Projects include animated Everest epic, Inca empire adventure, ‘Ernest & Celestine’ spinoff, Benjamin Renner TV specials
ANNECY – Didier Brunner, one of the founding fathers of modern European animation, is teaming with Julianne Films’ Jean-Charles Ostorero to produce a 2D/CGI big screen animated feature Everest epic “The Summit of the Gods,” a celebrated manga series written and illustrated by Japan’s Jiro Taniguchi.
Currently at screenplay stage, “Summit” marks one of four animation projects at Folivari as Brunner – a producer on “Brendan and the Secret of Kells,” Michel Ocelot’s “Kirikou” trilogy, “Belleville Rendez-vous” and “Ernest & Celestine,” films that have won four Oscar nominations – advances on the first production slate at Folivari, which he launched last year. It already looks set to become of Europe’s key sources of upscale animation.
Projects span and TV: Feature “Gods”; an “Ernest & Celestine: The Collection” TV series; “The Big Bad Fox and Other Tales,” from the “Ernest & Celestine” movie writer-director Benjamin Renner; and Inca period feature “Pachamana,” to be helmed by Argentina’s Juan Antin.
Folivari is also studying development with a view to animation adaptation of “The Nazis, My Father and Me,” a novel by Cornell U faculty member Robert H. Lieberman.
The director would be Remy Schaepman, “a brilliant young artist and director from La Poudriere, the great art school in Valence,” said Brunner.
Though spanning film and TV, the projects are knit by the same production philosophy which Brunner put into practice when president of Les Armateurs, scoring five Oscar nominations: “An original universe as possible; original stories deriving from the personal vision of an auteur.”
That said, at Folivari, Brunner aims to make animation works which solves the “equation of being as artistically creative as possible but also attractive to wide audiences,” he said, citing as a successful case the France 3 co-produced “The Long, Long Holidays,” a World War II-set TV series.
Currently at screenplay stage, “The Summit of the Gods” turns on two Japanese climbers who attempt to scale Everest in winter without oxygen.
With Jean-Christophe Roger (“Allez Raconte”) attached to direct, “Summit” is the story of a great passion that drives two men to become totally crazy about high mountains and their crazy desire to attempt something that is totally impossible,” Brunner said. “Long, Long Holidays’” Guillame Mautalent and Sebastian Oursel, who wrote “Long, Long Holidays” storyline and dialogue, are penning “Summit.” A complete screenplay and provisional pilot will be ready by year-end 2015, per Brunner. “This ia a big epic story, with a highly spectacular scenario, very attractive visually because of the the nature of the Himalayaa and its setting in wild nature,” he added.
Presented at March’s Cartoon Movie in Lyon, and targeting kids demos, Antin’s “Pachamama” turns on Tepulpai, a budding 10-year-old boy shaman, who attempts to save his friend Naira from Incas, and is then kidnapped by Spanish conquistadors. An eco-themed adventure – Pachamama is a mother earth, for instance, “Pachamama” is “a kind of ‘Kirikou’ in Peru,” which will use the style, colors and music of pre-Colombian art, Brunner said. Written by Patricia Valeix, the co-scribe of “Long Way North,” which competes at Annecy, director Antin and Olivier de Bannes, “Pachamama’s” screenplay will be complete by the end of summer, Brunner added.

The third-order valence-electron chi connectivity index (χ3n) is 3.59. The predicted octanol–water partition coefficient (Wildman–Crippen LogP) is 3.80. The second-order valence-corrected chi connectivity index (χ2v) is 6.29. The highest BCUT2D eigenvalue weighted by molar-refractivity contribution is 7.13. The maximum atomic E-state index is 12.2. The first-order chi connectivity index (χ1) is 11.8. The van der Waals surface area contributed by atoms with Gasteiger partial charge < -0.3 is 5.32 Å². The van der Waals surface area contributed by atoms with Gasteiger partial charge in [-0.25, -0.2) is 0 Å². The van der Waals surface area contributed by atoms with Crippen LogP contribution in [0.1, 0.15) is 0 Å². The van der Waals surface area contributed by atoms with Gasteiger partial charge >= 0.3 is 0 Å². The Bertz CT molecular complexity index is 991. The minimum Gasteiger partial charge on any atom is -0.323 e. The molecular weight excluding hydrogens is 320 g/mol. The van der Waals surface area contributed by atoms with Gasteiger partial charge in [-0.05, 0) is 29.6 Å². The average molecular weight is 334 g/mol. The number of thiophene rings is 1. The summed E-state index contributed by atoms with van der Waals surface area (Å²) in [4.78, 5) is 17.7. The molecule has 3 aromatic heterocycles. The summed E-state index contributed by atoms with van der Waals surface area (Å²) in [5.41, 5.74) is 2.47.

Both Folivari’s TV projects, the 26 13-minute-episode “Ernest & Celestine: The Collection,” and “The Big Bad Fox,” the first of Benjamin Renner’s TV specials, are near to going into production, Brunner said.
Backed by Canal Plus and pubcaster France Televisions, TV series “Ernest & Celestine: The Collection” is set up as a co-production with Stephane Roelant’s Studio 352 in Luxembourg, which will deliver backgrounds and some storyboarding. Animation will be carried out entirely at Angouleme’s Blue Spirit Studio. Series is directed by Jean-Christophe Roger and the the young Julien Chheng from scripts by Jean Regnaud, who co-penned “My Mommy Is in America and She Met Buffalo Bill.”
“I really wanted to have this combination of an experienced director whose work I know very well and a young one, who is a brilliant animator, and the director of some short films that I appreciated,” Brunner commented.
“Ernest and Celestine” the movie sold 982, 785 French cinema tix – about $8 million in gross box office.
That said, “We don’t want the series to be too classical,” Brunner cautioned, saying that the series aimed for a broader audience than the film, which was considered an art film in some quarters. The series will use the same watercolor style, but would mix CGI animation and 2D character design and rendering, to boost productivity.
Episodes would, however, cleave closer to Gabrielle Vincent’s original books than the feature film.
Initiating storyboarding, graphic designs, character and backgrounds in June/July, “Ernest and Celestine” will move into production in Sept./Oct. 2015.
Represented by Emmanuelle Petry’s Dandelooo, “Ernest & Celestine” has pre-sold to 20-plus territories, many in Europe. Folivari is in discussions with a potential distribution partner, per Brunner.
Sold by Superights, “The Big Bad Fox and Other Tales” adapts Benjamin Renner’s eponymous comicbooks, “The Big Bad Fox,” “A Baby To Deliver” and “A Perfect Christmas,” featuring a weedy fox, a naïve rabbit, a stupid duck and a grumpy pig. Renner will direct at least “The Big Bad Fox,” about a fix that despairs that it can’t scare a hare. “The dialogues and comedy are very realistic but the acting and characters are more caricature,” Brunner commented. Studiocanal will handle French DVD distribution and second sales after Canal Plus’ premium pay TV window, Brunner said. “Big Bad Fox” will be ready for delivery by Christmas 2016.